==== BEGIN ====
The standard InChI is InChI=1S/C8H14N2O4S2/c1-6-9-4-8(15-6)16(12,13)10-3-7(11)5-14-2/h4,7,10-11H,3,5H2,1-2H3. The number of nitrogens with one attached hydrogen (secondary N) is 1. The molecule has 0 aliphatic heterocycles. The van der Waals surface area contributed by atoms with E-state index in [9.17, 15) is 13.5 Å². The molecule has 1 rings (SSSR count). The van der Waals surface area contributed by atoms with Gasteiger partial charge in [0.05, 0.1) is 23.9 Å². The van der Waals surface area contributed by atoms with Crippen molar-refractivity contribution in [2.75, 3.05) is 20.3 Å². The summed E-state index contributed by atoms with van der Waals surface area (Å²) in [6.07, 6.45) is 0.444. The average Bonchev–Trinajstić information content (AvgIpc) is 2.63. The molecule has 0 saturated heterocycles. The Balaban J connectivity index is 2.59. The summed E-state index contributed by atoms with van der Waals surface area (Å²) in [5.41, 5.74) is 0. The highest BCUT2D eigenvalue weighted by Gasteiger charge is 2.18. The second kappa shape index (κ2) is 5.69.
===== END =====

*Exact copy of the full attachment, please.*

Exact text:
The standard InChI is InChI=1S/C8H14N2O4S2/c1-6-9-4-8(15-6)16(12,13)10-3-7(11)5-14-2/h4,7,10-11H,3,5H2,1-2H3. The number of nitrogens with one attached hydrogen (secondary N) is 1. The molecule has 0 aliphatic heterocycles. The van der Waals surface area contributed by atoms with E-state index in [9.17, 15) is 13.5 Å². The molecule has 1 rings (SSSR count). The van der Waals surface area contributed by atoms with Gasteiger partial charge in [0.05, 0.1) is 23.9 Å². The van der Waals surface area contributed by atoms with Crippen molar-refractivity contribution in [2.75, 3.05) is 20.3 Å². The summed E-state index contributed by atoms with van der Waals surface area (Å²) in [6.07, 6.45) is 0.444. The average Bonchev–Trinajstić information content (AvgIpc) is 2.63. The molecule has 0 saturated heterocycles. The Balaban J connectivity index is 2.59. The summed E-state index contributed by atoms with van der Waals surface area (Å²) in [5.41, 5.74) is 0. The highest BCUT2D eigenvalue weighted by Gasteiger charge is 2.18. The second kappa shape index (κ2) is 5.69.